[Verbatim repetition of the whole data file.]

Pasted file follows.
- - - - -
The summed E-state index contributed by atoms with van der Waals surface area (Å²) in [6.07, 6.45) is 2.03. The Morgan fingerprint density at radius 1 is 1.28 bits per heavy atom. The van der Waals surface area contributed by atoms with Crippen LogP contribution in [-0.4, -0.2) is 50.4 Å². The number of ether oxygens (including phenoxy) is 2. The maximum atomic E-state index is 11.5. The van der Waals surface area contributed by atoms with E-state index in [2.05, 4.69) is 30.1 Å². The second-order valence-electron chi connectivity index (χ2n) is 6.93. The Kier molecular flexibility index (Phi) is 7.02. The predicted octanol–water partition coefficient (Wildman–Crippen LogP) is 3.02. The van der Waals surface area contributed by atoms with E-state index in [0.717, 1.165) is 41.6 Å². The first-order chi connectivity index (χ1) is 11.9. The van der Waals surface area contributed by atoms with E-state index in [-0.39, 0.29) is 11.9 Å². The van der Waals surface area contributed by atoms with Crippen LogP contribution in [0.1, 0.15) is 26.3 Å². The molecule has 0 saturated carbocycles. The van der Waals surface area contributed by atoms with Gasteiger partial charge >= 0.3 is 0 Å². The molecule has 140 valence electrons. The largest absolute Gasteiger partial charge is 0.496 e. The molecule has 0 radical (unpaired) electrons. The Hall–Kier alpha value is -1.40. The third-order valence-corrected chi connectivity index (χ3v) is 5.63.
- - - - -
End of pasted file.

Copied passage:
The summed E-state index contributed by atoms with van der Waals surface area (Å²) in [6.07, 6.45) is 2.03. The Morgan fingerprint density at radius 1 is 1.28 bits per heavy atom. The van der Waals surface area contributed by atoms with Crippen LogP contribution in [-0.4, -0.2) is 50.4 Å². The number of ether oxygens (including phenoxy) is 2. The maximum atomic E-state index is 11.5. The van der Waals surface area contributed by atoms with E-state index in [2.05, 4.69) is 30.1 Å². The second-order valence-electron chi connectivity index (χ2n) is 6.93. The Kier molecular flexibility index (Phi) is 7.02. The predicted octanol–water partition coefficient (Wildman–Crippen LogP) is 3.02. The van der Waals surface area contributed by atoms with E-state index in [0.717, 1.165) is 41.6 Å². The first-order chi connectivity index (χ1) is 11.9. The van der Waals surface area contributed by atoms with E-state index in [-0.39, 0.29) is 11.9 Å². The van der Waals surface area contributed by atoms with Crippen LogP contribution in [0.1, 0.15) is 26.3 Å². The molecule has 0 saturated carbocycles. The van der Waals surface area contributed by atoms with Gasteiger partial charge >= 0.3 is 0 Å². The molecule has 140 valence electrons. The largest absolute Gasteiger partial charge is 0.496 e. The molecule has 0 radical (unpaired) electrons. The Hall–Kier alpha value is -1.40. The third-order valence-corrected chi connectivity index (χ3v) is 5.63.